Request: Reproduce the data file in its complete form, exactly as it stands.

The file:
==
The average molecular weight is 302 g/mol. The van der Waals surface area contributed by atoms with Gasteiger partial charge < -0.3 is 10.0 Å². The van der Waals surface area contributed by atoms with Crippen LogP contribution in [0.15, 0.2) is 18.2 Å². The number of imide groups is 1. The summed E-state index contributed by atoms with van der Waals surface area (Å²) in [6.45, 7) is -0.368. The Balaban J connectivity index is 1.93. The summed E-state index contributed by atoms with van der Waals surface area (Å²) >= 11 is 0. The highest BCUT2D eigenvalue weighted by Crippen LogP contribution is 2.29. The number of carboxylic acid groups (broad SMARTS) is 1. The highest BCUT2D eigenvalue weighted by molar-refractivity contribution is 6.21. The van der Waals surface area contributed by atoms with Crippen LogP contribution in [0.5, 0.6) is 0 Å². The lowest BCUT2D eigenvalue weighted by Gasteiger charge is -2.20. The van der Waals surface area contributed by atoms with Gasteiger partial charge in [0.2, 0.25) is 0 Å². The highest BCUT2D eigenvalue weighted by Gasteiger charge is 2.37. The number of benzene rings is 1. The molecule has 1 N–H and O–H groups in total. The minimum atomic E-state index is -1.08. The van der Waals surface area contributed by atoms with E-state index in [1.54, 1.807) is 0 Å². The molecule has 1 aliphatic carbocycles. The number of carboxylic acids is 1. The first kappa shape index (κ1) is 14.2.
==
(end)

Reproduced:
The average molecular weight is 302 g/mol. The van der Waals surface area contributed by atoms with Gasteiger partial charge < -0.3 is 10.0 Å². The van der Waals surface area contributed by atoms with Crippen LogP contribution in [0.15, 0.2) is 18.2 Å². The number of imide groups is 1. The summed E-state index contributed by atoms with van der Waals surface area (Å²) in [6.45, 7) is -0.368. The Balaban J connectivity index is 1.93. The summed E-state index contributed by atoms with van der Waals surface area (Å²) >= 11 is 0. The highest BCUT2D eigenvalue weighted by Crippen LogP contribution is 2.29. The number of carboxylic acid groups (broad SMARTS) is 1. The highest BCUT2D eigenvalue weighted by molar-refractivity contribution is 6.21. The van der Waals surface area contributed by atoms with Crippen LogP contribution in [0.5, 0.6) is 0 Å². The lowest BCUT2D eigenvalue weighted by Gasteiger charge is -2.20. The van der Waals surface area contributed by atoms with Gasteiger partial charge in [0.2, 0.25) is 0 Å². The highest BCUT2D eigenvalue weighted by Gasteiger charge is 2.37. The number of benzene rings is 1. The molecule has 1 N–H and O–H groups in total. The minimum atomic E-state index is -1.08. The van der Waals surface area contributed by atoms with E-state index in [1.54, 1.807) is 0 Å². The molecule has 1 aliphatic carbocycles. The number of carboxylic acids is 1. The first kappa shape index (κ1) is 14.2.